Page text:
As we can see, we have again correct results. Note, that each call to the `fn_RunningTotalInt` has different ID.

In case we use same ID the execution will fail with detection of rows being processed in unexpected order.

```SELECT
RowID,
Value,
[dbo].fn_RunningTotalBigInt(Value, 0, ROW_NUMBER() OVER(ORDER BY RowID), null) as RunningTotal,
RandomValue,
[dbo].fn_RunningTotalBigInt(RandomValue, 0, ROW_NUMBER() OVER(ORDER BY RowID), null) as RandomRunningTotal
FROM dbo.SmallTable
ORDER BY RowID```
```Msg 6522, Level 16, State 2, Line 1
A .NET Framework error occurred during execution of user-defined routine or aggregate "fn_RunningTotalInt":
System.InvalidOperationException: Rows were processed out of expected order. Expected RowNo: 2, received RowNo: 1
System.InvalidOperationException:
in RunningTotals.RunningTotalInt(SqlInt32 val, SqlByte id, Int32 rowNo, SqlInt32 nullValue)```

This is caused by the fact that in case of using identical id, the internal counters are used by both functions instead of single counter for each function call.

#### Detection of processing row order changes

As I  have mentioned at the beginning fo the article, this update was done upon Paul White comments, so now the function detect such issues if they occurs. Let’s simulate such issue.

```SELECT
RowID,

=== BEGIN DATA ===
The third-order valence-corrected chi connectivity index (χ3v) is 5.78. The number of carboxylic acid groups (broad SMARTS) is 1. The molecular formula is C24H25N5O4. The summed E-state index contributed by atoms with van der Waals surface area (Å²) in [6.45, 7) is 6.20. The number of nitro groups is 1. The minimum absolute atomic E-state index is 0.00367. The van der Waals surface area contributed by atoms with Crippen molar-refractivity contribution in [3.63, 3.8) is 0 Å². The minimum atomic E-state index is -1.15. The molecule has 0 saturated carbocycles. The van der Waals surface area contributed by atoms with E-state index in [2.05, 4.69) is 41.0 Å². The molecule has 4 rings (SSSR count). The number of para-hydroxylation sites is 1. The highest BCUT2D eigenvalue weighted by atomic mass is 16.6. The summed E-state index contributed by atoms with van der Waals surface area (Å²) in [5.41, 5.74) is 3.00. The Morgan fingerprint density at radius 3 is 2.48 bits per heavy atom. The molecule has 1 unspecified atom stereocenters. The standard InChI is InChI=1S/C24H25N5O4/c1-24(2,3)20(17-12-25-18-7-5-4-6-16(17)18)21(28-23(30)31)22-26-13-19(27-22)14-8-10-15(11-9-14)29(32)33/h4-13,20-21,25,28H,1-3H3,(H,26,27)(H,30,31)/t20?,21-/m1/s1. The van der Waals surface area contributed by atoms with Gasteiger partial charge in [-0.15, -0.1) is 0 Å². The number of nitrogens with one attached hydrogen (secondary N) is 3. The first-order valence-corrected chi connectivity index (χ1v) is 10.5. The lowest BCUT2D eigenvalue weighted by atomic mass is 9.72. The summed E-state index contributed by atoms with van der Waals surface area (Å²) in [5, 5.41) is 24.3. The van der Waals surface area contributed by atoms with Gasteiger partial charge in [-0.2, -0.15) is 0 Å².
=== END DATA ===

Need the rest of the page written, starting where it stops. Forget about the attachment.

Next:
Value,
[ClrUnsafe].fn_RunningTotalBigInt(Value, 0, ROW_NUMBER() OVER(ORDER BY RowID), null) as RunningTotal,
ROW_NUMBER() OVER(ORDER BY RowID DESC) DescendingRowOrder
FROM dbo.SmallTable
ORDER BY RowID```
```Msg 6522, Level 16, State 2, Line 1
A .NET Framework error occurred during execution of user-defined routine or aggregate "fn_RunningTotalInt":
System.InvalidOperationException: Rows were processed out of expected order. Expected RowNo: 1, received RowNo: 1000
System.InvalidOperationException:
in RunningTotals.RunningTotalInt(SqlInt32 val, SqlByte id, Int32 rowNo, SqlInt32 nullValue)```

This query produces below plan:

The issue is, that the the scalar operator is after a sort in descending order which is being done for the `DescendingRowOrder` and prior the final sort. However if such issue occurs, it is correctly detected and an exception raised. This issue can occur even the scalar operator was the last operator as the order of rows is not guaranteed by the query processor until final result is received, but in normal cases in single threaded processing it generally works and in case of some issues, we have the check implemented.